• Slower and lower GDP growth persists
  • Growth in consumer wages, jobs, and housing market are solid
  • Investors should favor stocks rather than bonds

The U.S. economy remains in the same slow and low growth trajectory as before the United Kingdom voted to leave the European Union. Given the uncertainty Brexit created, we believe the relative attractiveness of the U.S. economy has improved. However, the U.S. dollar has further appreciated against the pound and euro, which means U.S. companies selling into those economies will likely sell fewer goods and services, and the value of those goods and services will be lower. So while the overall U.S. economy is largely unaffected by Brexit (U.S.-Europe trade is much less than UK-Europe trade, as a % of GDP), the decision will have some negative impact on U.S. companies’ earnings growth. How much depends on how expensive the dollar becomes and how long that lasts. There are good reasons to believe that while Brexit negotiations are in progress (one to two years) investors will likely prefer dollars over euros and pounds.

Despite Brexit, our outlook for U.S. earnings over the next 12-18 months is modestly upward, growing perhaps 4%, which would translate into similar price appreciation for equity investors. Add in the dividend yield and stocks may generate total returns of 4-5%. This view is supported by the recent all-time high of the S&P 500, which is a bellwether of current and future earnings of U.S. companies. We remain comfortable with significant underweight allocation to European equities until the implications of Brexit are clearer.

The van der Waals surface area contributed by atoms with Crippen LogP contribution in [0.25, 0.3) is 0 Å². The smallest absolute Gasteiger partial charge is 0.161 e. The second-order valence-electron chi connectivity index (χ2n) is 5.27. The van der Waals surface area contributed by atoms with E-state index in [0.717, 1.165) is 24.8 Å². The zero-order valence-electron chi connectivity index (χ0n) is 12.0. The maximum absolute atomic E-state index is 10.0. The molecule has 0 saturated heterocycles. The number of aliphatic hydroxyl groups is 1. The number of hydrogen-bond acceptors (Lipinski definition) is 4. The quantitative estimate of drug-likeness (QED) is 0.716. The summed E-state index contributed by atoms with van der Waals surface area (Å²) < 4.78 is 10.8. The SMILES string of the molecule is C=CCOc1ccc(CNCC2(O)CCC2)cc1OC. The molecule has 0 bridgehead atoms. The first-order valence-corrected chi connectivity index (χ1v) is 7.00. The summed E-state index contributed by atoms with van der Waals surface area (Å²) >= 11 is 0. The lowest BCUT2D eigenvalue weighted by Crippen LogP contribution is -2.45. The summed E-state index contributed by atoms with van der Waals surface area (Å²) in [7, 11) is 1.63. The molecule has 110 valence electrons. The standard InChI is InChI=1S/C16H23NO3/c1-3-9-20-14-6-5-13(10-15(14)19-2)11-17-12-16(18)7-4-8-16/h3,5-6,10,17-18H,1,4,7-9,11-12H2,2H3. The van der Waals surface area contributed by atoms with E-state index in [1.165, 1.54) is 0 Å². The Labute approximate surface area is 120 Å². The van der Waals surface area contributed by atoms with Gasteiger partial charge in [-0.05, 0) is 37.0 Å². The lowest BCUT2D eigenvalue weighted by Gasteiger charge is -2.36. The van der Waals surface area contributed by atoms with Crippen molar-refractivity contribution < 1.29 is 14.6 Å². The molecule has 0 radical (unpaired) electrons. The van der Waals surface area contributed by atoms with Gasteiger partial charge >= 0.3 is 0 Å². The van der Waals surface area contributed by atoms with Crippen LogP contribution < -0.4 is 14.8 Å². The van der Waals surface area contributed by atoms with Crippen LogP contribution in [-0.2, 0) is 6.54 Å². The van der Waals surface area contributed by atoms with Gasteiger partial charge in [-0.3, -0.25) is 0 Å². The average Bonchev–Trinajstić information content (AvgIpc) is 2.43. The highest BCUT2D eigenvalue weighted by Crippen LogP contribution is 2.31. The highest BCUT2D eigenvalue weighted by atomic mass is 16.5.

This slow and low growth trajectory in the U.S., accompanied by even slower and lower growth in Europe, has drawn fixed income investors to U.S. government bonds. The all-time low yields in government bonds are not necessarily a positive. However, while slow and low growth persists, we believe the good news is that U.S. economic expansion may continue for a few more years. Leaving aside any potential for self-inflicted wounds by policymakers and looking solely at economic activity, there is reason to believe the next recession is not yet within sight. Slow, but continued, expansion means equity investments are likely to perform better than fixed income.

We have also seen significant positive returns (over the past three years) from our high dividend paying equities, as income-oriented investors seek better yields than those offered by investment grade bonds. We like dividend-paying equities, and with the right return expectations ahead, we believe they are likely to outperform fixed income returns. That said, we think neither stocks nor bonds in the U.S. will generate returns equaling their historical averages over the next one to two years.